FAQ: The abbreviation FENSA stands for FENESTRATION - SELF ASSESSMENT.
The uk dictionary definition of the word fenestral or fenestrate is " belonging to or like a window" The word fenestration is "the arrangement of windows in a building". FENSA is used by double glazing uk trade companies to certify that their replacement windows and doors installed comply with Building Regulations Document L (and more), actually checking av. 1% of all replacement windows installations.
Did You Know?
Misted up double glazed sealed units in wooden frames.
Some causes of premature failure of double glazed sealed units in wooden frames.
(PVC-U and Aluminium have other different problems)
When a double glazed sealed unit fails...
It is often said that a sealed unit "is blown" or "has gone misty", etc. This means that a fault, and it may only be a pinhole to start with, like a small puncture, has developed somewhere in its perimeter, and moisture is getting inside and between the two panes of glass. At different times of the year there will be different amounts of moisture in the atmosphere, and even in the hottest of balmy summer days the atmosphere that we breathe has a moisture content (humidity). With changes in sonic and atmospheric pressure being put upon the 'sealed' unit, moisture will be drawn in to mix with the otherwise arid interior of the unit through this breach. As temperatures change the moisture will condense into a liquid, which will continue to build up and up, as the liquid cannot escape anywhere as easily as the moisture that is being drawn in. I have seen sealed units that have had several inches of water laying at the bottom of them because the unit is acting like a tank! When sealed units are manufactured they are not designed to be taken apart again in the future, and therefore in practice they cannot be economically cleaned and put back together. When a sealed unit has failed it will need replacing, and the old glass is usually just scrapped.
The biggest problems with wooden frames arises because (unlike PVC-U and Aluminium) the sealed units are not drained, and the perimeter of the sealed unit is not ventilated.
Sorry if I seem to go on about double glazing sealed units not lasting in wood windows, but this is what I see in real life almost every other day!
It does not have to be like that - in a nutshell, here's why:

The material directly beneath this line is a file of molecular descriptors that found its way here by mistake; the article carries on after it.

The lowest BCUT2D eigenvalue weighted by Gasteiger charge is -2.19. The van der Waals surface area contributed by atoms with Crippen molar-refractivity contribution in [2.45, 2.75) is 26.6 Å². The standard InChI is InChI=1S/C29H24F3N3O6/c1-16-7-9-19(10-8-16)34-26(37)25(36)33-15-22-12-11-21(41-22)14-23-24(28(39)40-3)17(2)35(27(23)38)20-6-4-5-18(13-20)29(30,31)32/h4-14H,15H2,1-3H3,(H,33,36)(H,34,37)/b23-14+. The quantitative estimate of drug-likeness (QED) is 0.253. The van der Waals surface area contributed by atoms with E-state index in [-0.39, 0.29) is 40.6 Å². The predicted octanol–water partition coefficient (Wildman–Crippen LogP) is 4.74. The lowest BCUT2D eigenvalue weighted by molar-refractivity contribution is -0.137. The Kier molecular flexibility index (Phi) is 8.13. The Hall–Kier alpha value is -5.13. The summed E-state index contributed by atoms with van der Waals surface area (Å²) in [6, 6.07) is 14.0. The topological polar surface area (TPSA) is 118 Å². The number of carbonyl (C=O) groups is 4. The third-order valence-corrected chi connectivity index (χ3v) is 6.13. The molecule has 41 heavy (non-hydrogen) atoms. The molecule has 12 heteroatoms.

Sealed units fitted in wooden frames MUST in my opinion have near a quarter inch gap between the glass and the wood at the bottom of the frame AND slotted holes to allow both drainage and ventilation. If sealed units are fully bedded and puttied into wood frames (even with non setting butyl putty) this is what you can expect, usually showing signs of failure between 6 and 8 years at most from new. Unfortunately many of the wooden frames manufactured and installed today (and in my opinion wrongly fitted with sealed units with an inherent probability of premature failure of the sealed unit) often have an 12mm (half inch) or so height of rebate, which is wholly insufficient to accommodate this glazing technique.
To go into the most common causes of premature failure in wooden frames in more detail:
Most double glazing sealed units are fitted by fully bedding them into the framework, and to make matters worse, often with the wrong 'putty'. If the wooden rebate is not primed, then the wood will absorb some of the ingredients of the putty, which will dry out and go hard, and allow water ingress to the perimeter of the sealed unit. If a double glazed sealed unit is fully bedded into a wooden frame then only 'non setting' Butyl bedding compound should be used for this. Unfortunately this in itself will not guarantee the life of a 'good' sealed unit exceeding, say, much more than half a dozen years, as there are other crucial factors conspiring against the sealed unit in a wooden frame.
Wooden frames, although aesthetically appealing, can sometimes be little more than frames designed for single glazing, and are often just softwood stained up to look like hardwood. The rebate height is very important, which should be a minimum of 15mm for double glazing in a wooden frame, and the fitting a double glazed sealed unit into a standard wooden frame, with a 12mm rebate height designed for single glazing, is asking for trouble. Also the rebate depth in wooden frames is often insufficient to allow for beading, and if a double glazed sealed unit is puttied in like single glazing, then again you are asking for trouble.
I see so many double glazing sealed units fitted into wooden frames that have prematurely failed, usually in a timeframe of between 6 - 8 years from new, and as a direct result of a combination of the above design and installation shortcomings. What does not help in this situation is the homeowner not realising the great importance of maintenance to the wooden frames, and it simply is not good enough to ignore the frames because they are looking pretty good to the eye. It is of the utmost importance with all wooden frames to ensure that water penetration to the sealed unit perimeter is reduced to the barest minimum, and I suggest that one straightforward way to achieve this is to apply a clear silicone sealant around where the glass and wood meets outdoors. Do not skimp and use a cheaper 'mastic' it will not be as good as silicone.
There are other points I could make, such as the practice of using double sided tape against the indoor rebate, and about the natural movement of wood through the seasons putting pressure on the glass, but I think the above covers what most people want to be informed about in as much as what is affecting their wooden frames.
You cannot avoid the fact that double glazed sealed units in wooden frames cannot be expected to last anywhere as long as they "should" do, at least unless the frame design is one which includes positive drainage and ventilation to the perimeter of the glass, and a dry gasket type of glazing system with no putty.